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Morgan Stanley Said to Discuss Separating Prop-Trading

Morgan Stanley CEO James Gorman
James Gorman, chief executive officer of Morgan Stanley. Photographer: Jin Lee/Bloomberg

Morgan Stanley, the sixth-largest U.S. bank by assets, is in talks to spin its largest proprietary-trading unit into a separate company, according to two people briefed on the discussions.

The unit, known as Process Driven Trading, or PDT, has been in talks with the bank for more than a year and an agreement hasn’t been reached, said the people, who declined to be named because the matter is private. The New York Times reported the discussions yesterday.

Morgan Stanley Chief Executive Officer James Gorman said earlier this week that the firm had exited all but one of its major proprietary businesses, groups that make bets with the firm’s own money. Gorman said Morgan Stanley would be dropping that unit as well. The Volcker rule, passed as part of the Dodd-Frank bill in July, bans banks from risking capital by wagering for their own accounts.

“We should not be a firm that is betting our shareholders’ capital for our own benefit,” Gorman said at the Securities Industry and Financial Markets Association conference in New York on Nov. 8. “We should be working with our shareholders’ capital for our clients’ benefit.”

Mark Lake, a spokesman for Morgan Stanley, said he couldn’t comment.

Peter Muller

PDT is led by Peter Muller, a so-called quant manager who uses mathematical models to trade securities. PDT was responsible for a quarter of Morgan Stanley’s earnings in some years during the late 1990s and early 2000s before losing as much as $500 million in less than a month in the third quarter of 2007, according to “The Quants: How a New Breed of Math Whizzes Conquered Wall Street and Nearly Destroyed It,” by Scott Patterson.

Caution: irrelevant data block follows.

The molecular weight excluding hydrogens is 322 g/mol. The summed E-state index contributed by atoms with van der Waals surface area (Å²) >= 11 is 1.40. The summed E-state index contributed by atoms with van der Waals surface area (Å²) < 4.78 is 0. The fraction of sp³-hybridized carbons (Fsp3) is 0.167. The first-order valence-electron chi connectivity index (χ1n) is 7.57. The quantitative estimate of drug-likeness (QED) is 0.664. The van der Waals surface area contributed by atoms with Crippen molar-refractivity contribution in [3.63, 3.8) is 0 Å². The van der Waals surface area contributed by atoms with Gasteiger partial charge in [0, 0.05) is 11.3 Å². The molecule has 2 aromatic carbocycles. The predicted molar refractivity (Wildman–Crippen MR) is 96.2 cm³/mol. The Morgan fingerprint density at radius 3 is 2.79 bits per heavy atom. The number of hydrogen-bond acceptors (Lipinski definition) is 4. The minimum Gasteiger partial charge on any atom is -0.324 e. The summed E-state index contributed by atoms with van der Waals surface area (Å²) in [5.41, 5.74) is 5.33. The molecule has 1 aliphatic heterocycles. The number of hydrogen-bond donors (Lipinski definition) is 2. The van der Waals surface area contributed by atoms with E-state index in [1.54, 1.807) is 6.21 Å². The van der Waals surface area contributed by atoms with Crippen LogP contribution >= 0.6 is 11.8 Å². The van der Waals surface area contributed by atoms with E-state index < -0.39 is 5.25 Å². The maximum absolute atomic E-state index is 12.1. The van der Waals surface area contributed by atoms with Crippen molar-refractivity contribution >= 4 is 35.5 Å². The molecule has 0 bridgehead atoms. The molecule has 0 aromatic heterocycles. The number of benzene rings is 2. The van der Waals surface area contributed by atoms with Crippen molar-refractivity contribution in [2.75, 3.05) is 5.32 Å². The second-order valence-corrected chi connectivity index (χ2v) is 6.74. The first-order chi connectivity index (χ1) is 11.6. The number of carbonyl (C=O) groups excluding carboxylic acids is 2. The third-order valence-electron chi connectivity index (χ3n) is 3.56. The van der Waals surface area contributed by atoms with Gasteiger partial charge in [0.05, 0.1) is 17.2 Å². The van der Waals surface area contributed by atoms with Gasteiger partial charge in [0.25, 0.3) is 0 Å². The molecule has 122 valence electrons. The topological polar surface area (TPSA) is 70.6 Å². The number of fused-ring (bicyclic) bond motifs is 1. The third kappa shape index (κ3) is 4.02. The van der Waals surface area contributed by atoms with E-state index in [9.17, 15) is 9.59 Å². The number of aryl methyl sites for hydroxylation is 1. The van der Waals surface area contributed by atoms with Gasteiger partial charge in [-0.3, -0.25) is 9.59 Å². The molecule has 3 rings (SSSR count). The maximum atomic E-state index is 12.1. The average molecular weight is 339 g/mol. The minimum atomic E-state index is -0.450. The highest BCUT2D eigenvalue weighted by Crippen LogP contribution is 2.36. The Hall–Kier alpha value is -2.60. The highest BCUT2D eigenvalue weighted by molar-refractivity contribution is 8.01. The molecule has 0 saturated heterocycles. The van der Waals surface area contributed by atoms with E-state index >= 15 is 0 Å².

Morgan Stanley has discussed retaining a stake in the new company, the people said.

PDT rebounded in 2008, returning 25 percent when the Standard & Poor’s 500 Index had its worst drop in seven decades, according to the 2010 book. Muller has said some of the figures in the book are inaccurate.

Morgan Stanley scaled back its proprietary-trading operations after posting its first quarterly loss as a public company in 2007. The firm reported $9.4 billion of writedowns tied to mortgage holdings in the fourth quarter of that year, driven from bets made by a prop-trading desk in its fixed-income unit.

‘Illiquid Ways’

Gorman said Morgan Stanley hadn’t been “outstanding in our proprietary activities over time.” He said the firm had too much capital tied up in “illiquid ways” in its proprietary desks before the financial crisis.

Goldman Sachs Group Inc. already shut down an equity proprietary-trading group, Goldman Sachs Principal Strategies, to comply with the Volcker rule. New York-based Goldman Sachs has lost two quant managers from its asset-management unit this year. Robert Litterman left the firm in January and Robert C. Jones is leaving at the end of this year.

Muller bested 104 players earlier this year to win the annual Wall Street Poker Night, which raised $1.5 million for Math for America, a charitable organization dedicated to making the math skills of public school students better by improving instruction.

Muller, who is married with two children, is also a pianist who has two folk/rock albums and plays monthly at Café Vivaldi in New York’s Greenwich Village. He also constructs crossword puzzles, having written at least 10 for the New York Times.

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